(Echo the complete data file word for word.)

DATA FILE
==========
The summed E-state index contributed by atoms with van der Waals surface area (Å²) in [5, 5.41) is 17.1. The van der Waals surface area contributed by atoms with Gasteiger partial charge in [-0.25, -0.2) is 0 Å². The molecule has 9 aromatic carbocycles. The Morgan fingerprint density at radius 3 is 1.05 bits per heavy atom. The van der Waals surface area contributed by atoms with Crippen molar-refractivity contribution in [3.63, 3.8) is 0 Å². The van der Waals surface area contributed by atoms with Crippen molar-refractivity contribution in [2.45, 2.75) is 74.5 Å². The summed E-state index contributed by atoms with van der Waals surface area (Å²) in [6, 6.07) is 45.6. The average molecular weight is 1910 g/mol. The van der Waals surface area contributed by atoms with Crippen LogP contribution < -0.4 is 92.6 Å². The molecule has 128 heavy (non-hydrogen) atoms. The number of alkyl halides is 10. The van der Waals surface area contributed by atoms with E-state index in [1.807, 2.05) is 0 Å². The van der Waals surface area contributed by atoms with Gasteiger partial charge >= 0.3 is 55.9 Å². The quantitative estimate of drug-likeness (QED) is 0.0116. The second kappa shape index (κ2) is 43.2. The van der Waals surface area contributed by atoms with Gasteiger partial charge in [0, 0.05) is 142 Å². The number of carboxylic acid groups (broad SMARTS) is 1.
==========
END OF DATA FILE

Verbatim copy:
The summed E-state index contributed by atoms with van der Waals surface area (Å²) in [5, 5.41) is 17.1. The van der Waals surface area contributed by atoms with Gasteiger partial charge in [-0.25, -0.2) is 0 Å². The molecule has 9 aromatic carbocycles. The Morgan fingerprint density at radius 3 is 1.05 bits per heavy atom. The van der Waals surface area contributed by atoms with Crippen molar-refractivity contribution in [3.63, 3.8) is 0 Å². The van der Waals surface area contributed by atoms with Crippen molar-refractivity contribution in [2.45, 2.75) is 74.5 Å². The summed E-state index contributed by atoms with van der Waals surface area (Å²) in [6, 6.07) is 45.6. The average molecular weight is 1910 g/mol. The van der Waals surface area contributed by atoms with Crippen LogP contribution < -0.4 is 92.6 Å². The molecule has 128 heavy (non-hydrogen) atoms. The number of alkyl halides is 10. The van der Waals surface area contributed by atoms with E-state index in [1.807, 2.05) is 0 Å². The van der Waals surface area contributed by atoms with Gasteiger partial charge >= 0.3 is 55.9 Å². The quantitative estimate of drug-likeness (QED) is 0.0116. The second kappa shape index (κ2) is 43.2. The van der Waals surface area contributed by atoms with Gasteiger partial charge in [0, 0.05) is 142 Å². The number of carboxylic acid groups (broad SMARTS) is 1.